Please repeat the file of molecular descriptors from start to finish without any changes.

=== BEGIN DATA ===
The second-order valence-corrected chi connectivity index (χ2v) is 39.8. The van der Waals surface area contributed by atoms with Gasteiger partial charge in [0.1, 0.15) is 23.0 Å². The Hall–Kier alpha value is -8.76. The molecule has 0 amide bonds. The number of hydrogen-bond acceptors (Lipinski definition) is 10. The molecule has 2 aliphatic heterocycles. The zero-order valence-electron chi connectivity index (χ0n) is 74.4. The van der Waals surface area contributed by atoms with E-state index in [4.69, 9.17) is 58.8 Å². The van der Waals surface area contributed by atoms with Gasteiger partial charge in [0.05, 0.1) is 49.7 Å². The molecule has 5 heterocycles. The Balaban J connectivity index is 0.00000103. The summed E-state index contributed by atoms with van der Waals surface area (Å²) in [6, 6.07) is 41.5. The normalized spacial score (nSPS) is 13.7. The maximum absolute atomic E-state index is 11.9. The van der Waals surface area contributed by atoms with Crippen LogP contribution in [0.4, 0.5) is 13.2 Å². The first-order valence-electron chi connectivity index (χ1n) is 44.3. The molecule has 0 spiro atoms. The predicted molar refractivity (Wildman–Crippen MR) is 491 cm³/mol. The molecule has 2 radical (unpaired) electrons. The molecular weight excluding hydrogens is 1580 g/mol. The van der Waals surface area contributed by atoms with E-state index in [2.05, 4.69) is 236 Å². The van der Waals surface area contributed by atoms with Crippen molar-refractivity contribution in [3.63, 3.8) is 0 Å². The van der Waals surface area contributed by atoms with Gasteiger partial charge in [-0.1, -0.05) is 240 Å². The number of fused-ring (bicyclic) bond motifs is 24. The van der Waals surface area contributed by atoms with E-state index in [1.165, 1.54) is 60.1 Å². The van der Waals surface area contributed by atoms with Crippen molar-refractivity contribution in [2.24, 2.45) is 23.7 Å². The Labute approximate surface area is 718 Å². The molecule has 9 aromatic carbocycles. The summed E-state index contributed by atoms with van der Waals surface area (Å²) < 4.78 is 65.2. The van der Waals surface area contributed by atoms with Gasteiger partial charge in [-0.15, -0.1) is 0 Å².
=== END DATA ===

The second-order valence-corrected chi connectivity index (χ2v) is 39.8. The van der Waals surface area contributed by atoms with Gasteiger partial charge in [0.1, 0.15) is 23.0 Å². The Hall–Kier alpha value is -8.76. The molecule has 0 amide bonds. The number of hydrogen-bond acceptors (Lipinski definition) is 10. The molecule has 2 aliphatic heterocycles. The zero-order valence-electron chi connectivity index (χ0n) is 74.4. The van der Waals surface area contributed by atoms with E-state index in [4.69, 9.17) is 58.8 Å². The van der Waals surface area contributed by atoms with Gasteiger partial charge in [0.05, 0.1) is 49.7 Å². The molecule has 5 heterocycles. The Balaban J connectivity index is 0.00000103. The summed E-state index contributed by atoms with van der Waals surface area (Å²) in [6, 6.07) is 41.5. The normalized spacial score (nSPS) is 13.7. The maximum absolute atomic E-state index is 11.9. The van der Waals surface area contributed by atoms with Crippen LogP contribution in [0.4, 0.5) is 13.2 Å². The first-order valence-electron chi connectivity index (χ1n) is 44.3. The molecule has 0 spiro atoms. The predicted molar refractivity (Wildman–Crippen MR) is 491 cm³/mol. The molecule has 2 radical (unpaired) electrons. The molecular weight excluding hydrogens is 1580 g/mol. The van der Waals surface area contributed by atoms with E-state index in [2.05, 4.69) is 236 Å². The van der Waals surface area contributed by atoms with Crippen molar-refractivity contribution in [3.63, 3.8) is 0 Å². The van der Waals surface area contributed by atoms with Gasteiger partial charge in [-0.1, -0.05) is 240 Å². The number of fused-ring (bicyclic) bond motifs is 24. The van der Waals surface area contributed by atoms with E-state index in [1.165, 1.54) is 60.1 Å². The van der Waals surface area contributed by atoms with Crippen molar-refractivity contribution in [2.24, 2.45) is 23.7 Å². The Labute approximate surface area is 718 Å². The molecule has 9 aromatic carbocycles. The summed E-state index contributed by atoms with van der Waals surface area (Å²) < 4.78 is 65.2. The van der Waals surface area contributed by atoms with Gasteiger partial charge in [-0.15, -0.1) is 0 Å².